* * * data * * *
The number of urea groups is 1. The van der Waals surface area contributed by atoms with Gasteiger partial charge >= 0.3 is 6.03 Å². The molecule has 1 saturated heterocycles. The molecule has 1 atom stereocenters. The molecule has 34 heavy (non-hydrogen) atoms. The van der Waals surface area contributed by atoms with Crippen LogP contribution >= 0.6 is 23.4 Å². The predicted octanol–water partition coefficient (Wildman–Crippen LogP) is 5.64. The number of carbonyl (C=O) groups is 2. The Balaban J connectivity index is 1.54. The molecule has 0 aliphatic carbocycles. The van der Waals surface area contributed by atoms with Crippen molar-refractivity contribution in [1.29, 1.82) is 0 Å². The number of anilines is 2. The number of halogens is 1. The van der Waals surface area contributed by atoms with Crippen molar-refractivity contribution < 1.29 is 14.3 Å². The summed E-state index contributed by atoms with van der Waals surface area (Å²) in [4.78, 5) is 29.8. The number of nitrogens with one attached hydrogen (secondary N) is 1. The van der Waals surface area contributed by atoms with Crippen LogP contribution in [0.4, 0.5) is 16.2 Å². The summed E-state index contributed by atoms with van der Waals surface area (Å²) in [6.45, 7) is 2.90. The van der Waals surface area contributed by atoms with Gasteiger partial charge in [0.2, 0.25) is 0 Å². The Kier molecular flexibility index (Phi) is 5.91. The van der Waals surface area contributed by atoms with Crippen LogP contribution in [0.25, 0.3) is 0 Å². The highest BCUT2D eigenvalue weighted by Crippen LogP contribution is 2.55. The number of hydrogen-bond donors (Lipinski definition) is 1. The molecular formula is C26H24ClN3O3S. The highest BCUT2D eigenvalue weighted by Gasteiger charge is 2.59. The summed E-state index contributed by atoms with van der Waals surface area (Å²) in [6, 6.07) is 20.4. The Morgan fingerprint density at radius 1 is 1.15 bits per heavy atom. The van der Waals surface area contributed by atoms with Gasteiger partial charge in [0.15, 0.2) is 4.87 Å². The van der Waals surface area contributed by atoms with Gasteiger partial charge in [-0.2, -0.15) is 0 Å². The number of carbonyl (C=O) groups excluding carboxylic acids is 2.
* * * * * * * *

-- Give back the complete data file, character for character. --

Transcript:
The number of urea groups is 1. The van der Waals surface area contributed by atoms with Gasteiger partial charge >= 0.3 is 6.03 Å². The molecule has 1 saturated heterocycles. The molecule has 1 atom stereocenters. The molecule has 34 heavy (non-hydrogen) atoms. The van der Waals surface area contributed by atoms with Crippen LogP contribution >= 0.6 is 23.4 Å². The predicted octanol–water partition coefficient (Wildman–Crippen LogP) is 5.64. The number of carbonyl (C=O) groups is 2. The Balaban J connectivity index is 1.54. The molecule has 0 aliphatic carbocycles. The van der Waals surface area contributed by atoms with Crippen molar-refractivity contribution in [1.29, 1.82) is 0 Å². The number of anilines is 2. The number of halogens is 1. The van der Waals surface area contributed by atoms with Crippen molar-refractivity contribution < 1.29 is 14.3 Å². The summed E-state index contributed by atoms with van der Waals surface area (Å²) in [4.78, 5) is 29.8. The number of nitrogens with one attached hydrogen (secondary N) is 1. The van der Waals surface area contributed by atoms with Crippen LogP contribution in [0.4, 0.5) is 16.2 Å². The summed E-state index contributed by atoms with van der Waals surface area (Å²) in [6.45, 7) is 2.90. The van der Waals surface area contributed by atoms with Gasteiger partial charge in [0.2, 0.25) is 0 Å². The Kier molecular flexibility index (Phi) is 5.91. The van der Waals surface area contributed by atoms with Crippen LogP contribution in [0.25, 0.3) is 0 Å². The highest BCUT2D eigenvalue weighted by Crippen LogP contribution is 2.55. The number of hydrogen-bond donors (Lipinski definition) is 1. The molecular formula is C26H24ClN3O3S. The highest BCUT2D eigenvalue weighted by Gasteiger charge is 2.59. The summed E-state index contributed by atoms with van der Waals surface area (Å²) in [6, 6.07) is 20.4. The Morgan fingerprint density at radius 1 is 1.15 bits per heavy atom. The van der Waals surface area contributed by atoms with Gasteiger partial charge in [0.15, 0.2) is 4.87 Å². The van der Waals surface area contributed by atoms with Gasteiger partial charge in [-0.2, -0.15) is 0 Å². The number of carbonyl (C=O) groups excluding carboxylic acids is 2.